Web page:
The number of pediatric antimicrobial stewardship programs (ASPs) is increasing and program evaluation is a key component to improve efficiency and enhance stewardship strategies.
To determine the antimicrobials and diagnoses most strongly associated with a recommendation provided by a well-established pediatric ASP.
DESIGN AND SETTING
Retrospective cohort study from March 3, 2008, to March 2, 2013, of all ASP reviews performed at a free-standing pediatric hospital.
ASP recommendations were classified as follows: stop therapy, modify therapy, optimize therapy, or consult infectious diseases. A multinomial distribution model to determine the probability of each ASP recommendation category was performed on the basis of the specific antimicrobial agent or disease category. A logistic model was used to determine the odds of recommendation disagreement by the prescribing clinician.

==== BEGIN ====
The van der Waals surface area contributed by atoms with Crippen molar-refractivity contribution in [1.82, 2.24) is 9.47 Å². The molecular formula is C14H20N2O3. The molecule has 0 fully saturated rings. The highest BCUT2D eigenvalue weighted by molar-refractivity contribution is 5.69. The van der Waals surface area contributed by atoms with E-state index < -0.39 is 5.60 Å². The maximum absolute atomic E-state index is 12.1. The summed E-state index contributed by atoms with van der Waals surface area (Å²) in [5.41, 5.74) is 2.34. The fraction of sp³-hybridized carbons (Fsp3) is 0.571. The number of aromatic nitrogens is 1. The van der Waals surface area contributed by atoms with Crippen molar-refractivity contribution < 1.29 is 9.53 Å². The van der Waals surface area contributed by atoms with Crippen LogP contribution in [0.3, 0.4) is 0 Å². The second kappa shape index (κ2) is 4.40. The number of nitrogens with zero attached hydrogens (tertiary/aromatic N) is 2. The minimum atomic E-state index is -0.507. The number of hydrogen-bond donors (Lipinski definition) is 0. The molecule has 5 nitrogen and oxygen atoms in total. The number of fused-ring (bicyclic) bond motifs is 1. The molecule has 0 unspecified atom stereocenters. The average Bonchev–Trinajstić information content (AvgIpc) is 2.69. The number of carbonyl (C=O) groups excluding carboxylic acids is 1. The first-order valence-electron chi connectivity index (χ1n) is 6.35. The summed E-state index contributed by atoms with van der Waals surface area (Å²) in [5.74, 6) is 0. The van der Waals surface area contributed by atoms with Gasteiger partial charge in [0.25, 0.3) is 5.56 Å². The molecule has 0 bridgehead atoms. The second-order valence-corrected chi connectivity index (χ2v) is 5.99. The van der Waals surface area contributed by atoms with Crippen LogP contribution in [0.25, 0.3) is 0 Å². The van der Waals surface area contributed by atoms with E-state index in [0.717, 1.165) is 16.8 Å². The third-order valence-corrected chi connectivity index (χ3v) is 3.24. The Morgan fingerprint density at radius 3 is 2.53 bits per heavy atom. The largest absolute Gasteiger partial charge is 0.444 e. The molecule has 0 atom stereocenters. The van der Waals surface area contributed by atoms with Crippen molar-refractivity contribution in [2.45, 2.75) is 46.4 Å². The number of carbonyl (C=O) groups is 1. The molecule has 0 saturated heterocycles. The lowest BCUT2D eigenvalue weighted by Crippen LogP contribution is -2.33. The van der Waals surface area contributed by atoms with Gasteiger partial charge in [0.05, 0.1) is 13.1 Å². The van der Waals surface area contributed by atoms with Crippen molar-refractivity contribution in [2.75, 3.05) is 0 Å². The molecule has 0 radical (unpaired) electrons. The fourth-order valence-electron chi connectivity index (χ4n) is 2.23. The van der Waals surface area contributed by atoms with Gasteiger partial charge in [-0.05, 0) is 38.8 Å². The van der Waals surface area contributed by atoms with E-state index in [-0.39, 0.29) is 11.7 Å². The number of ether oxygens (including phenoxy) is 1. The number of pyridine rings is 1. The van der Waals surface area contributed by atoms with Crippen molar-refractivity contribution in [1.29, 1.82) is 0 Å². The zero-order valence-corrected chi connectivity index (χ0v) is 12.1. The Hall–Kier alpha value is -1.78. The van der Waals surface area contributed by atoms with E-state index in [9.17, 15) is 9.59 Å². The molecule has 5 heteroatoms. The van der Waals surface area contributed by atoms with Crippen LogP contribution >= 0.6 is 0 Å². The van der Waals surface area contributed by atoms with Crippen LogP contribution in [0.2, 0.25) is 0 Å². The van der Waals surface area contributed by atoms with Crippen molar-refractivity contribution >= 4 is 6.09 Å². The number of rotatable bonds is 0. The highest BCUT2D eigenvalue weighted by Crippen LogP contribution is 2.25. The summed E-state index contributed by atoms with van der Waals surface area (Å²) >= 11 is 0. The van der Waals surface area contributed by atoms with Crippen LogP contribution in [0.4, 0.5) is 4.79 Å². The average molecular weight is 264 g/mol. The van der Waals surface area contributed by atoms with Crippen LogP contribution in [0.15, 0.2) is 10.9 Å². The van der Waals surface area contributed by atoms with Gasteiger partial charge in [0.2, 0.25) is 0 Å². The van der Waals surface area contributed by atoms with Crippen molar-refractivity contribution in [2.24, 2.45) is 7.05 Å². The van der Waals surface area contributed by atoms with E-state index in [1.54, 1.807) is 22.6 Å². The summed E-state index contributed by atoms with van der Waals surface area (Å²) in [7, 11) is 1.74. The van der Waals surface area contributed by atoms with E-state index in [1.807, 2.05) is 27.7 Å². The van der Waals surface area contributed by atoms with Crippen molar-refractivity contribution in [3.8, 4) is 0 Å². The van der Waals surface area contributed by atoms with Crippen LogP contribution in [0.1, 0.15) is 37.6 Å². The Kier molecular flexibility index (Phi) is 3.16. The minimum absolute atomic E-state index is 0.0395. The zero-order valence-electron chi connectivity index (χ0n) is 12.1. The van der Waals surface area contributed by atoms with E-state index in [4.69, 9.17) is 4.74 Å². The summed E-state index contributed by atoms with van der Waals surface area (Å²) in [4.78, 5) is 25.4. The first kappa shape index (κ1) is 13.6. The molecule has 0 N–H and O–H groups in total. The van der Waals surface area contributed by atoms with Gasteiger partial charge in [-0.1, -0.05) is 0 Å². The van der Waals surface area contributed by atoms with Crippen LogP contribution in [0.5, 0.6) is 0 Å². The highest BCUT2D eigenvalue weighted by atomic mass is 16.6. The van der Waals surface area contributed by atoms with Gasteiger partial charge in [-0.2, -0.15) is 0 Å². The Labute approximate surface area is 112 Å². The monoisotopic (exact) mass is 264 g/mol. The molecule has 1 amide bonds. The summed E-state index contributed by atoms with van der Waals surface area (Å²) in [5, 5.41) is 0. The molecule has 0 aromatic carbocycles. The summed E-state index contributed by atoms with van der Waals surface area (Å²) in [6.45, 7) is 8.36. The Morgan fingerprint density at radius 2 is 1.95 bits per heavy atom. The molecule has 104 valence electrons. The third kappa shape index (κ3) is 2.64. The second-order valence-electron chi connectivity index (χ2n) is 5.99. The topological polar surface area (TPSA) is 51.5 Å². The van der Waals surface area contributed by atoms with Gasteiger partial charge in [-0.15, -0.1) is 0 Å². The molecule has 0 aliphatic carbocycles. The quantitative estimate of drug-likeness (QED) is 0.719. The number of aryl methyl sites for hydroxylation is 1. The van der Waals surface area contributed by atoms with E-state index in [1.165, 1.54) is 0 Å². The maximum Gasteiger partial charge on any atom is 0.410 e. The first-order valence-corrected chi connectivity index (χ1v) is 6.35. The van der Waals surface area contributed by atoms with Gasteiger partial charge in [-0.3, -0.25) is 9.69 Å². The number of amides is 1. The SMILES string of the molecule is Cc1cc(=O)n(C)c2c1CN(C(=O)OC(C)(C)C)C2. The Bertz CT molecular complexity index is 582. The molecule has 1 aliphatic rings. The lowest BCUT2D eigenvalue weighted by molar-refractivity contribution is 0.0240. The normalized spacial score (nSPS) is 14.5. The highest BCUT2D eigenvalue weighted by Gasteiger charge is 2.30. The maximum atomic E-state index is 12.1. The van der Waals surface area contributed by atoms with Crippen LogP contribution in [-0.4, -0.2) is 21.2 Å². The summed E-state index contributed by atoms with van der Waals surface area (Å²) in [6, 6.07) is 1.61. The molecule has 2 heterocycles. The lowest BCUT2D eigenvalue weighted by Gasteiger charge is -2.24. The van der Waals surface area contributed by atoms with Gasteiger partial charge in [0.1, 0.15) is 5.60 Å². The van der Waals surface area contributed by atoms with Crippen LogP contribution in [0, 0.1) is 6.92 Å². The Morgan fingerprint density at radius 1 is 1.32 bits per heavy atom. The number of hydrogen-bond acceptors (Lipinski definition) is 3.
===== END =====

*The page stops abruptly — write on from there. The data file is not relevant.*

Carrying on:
The ASP made 2,317 recommendations: stop therapy (45%), modify therapy (26%), optimize therapy (19%), or consult infectious diseases (10%). Third-generation cephalosporins (0.20) were the antimicrobials with the highest predictive probability of an ASP recommendation whereas linezolid (0.05) had the lowest probability. Community-acquired pneumonia (0.26) was the diagnosis with the highest predictive probability of an ASP recommendation whereas fever/neutropenia (0.04) had the lowest probability. Disagreement with ASP recommendations by the prescribing clinician occurred 22% of the time, most commonly involving community-acquired pneumonia and ear/nose/throat infections.
Evaluation of our pediatric ASP identified specific clinical diagnoses and antimicrobials associated with an increased likelihood of an ASP recommendation. Focused interventions targeting these high-yield areas may result in increased program efficiency and efficacy.
Infect Control Hosp Epidemiol 2015;00(0): 1–8